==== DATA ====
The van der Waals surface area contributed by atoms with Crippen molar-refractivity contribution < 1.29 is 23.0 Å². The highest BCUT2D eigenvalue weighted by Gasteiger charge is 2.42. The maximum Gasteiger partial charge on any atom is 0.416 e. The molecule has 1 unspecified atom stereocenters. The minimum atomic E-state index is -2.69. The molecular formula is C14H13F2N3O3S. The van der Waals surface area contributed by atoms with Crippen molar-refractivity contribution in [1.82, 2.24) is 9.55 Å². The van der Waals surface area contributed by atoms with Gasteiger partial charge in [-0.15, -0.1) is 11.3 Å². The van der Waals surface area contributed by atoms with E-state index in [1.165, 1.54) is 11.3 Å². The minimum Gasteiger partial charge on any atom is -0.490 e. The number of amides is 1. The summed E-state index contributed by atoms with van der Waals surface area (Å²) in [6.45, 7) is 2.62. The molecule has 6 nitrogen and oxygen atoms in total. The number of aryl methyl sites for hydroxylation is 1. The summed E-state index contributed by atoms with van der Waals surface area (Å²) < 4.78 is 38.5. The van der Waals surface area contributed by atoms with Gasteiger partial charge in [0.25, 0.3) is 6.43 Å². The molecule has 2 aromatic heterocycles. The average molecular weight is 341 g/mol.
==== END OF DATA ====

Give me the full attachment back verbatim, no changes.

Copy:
The van der Waals surface area contributed by atoms with Crippen molar-refractivity contribution < 1.29 is 23.0 Å². The highest BCUT2D eigenvalue weighted by Gasteiger charge is 2.42. The maximum Gasteiger partial charge on any atom is 0.416 e. The molecule has 1 unspecified atom stereocenters. The minimum atomic E-state index is -2.69. The molecular formula is C14H13F2N3O3S. The van der Waals surface area contributed by atoms with Crippen molar-refractivity contribution in [1.82, 2.24) is 9.55 Å². The van der Waals surface area contributed by atoms with Gasteiger partial charge in [-0.15, -0.1) is 11.3 Å². The van der Waals surface area contributed by atoms with E-state index in [1.165, 1.54) is 11.3 Å². The minimum Gasteiger partial charge on any atom is -0.490 e. The number of amides is 1. The summed E-state index contributed by atoms with van der Waals surface area (Å²) in [6.45, 7) is 2.62. The molecule has 6 nitrogen and oxygen atoms in total. The number of aryl methyl sites for hydroxylation is 1. The summed E-state index contributed by atoms with van der Waals surface area (Å²) < 4.78 is 38.5. The van der Waals surface area contributed by atoms with Gasteiger partial charge in [0.25, 0.3) is 6.43 Å². The molecule has 2 aromatic heterocycles. The average molecular weight is 341 g/mol.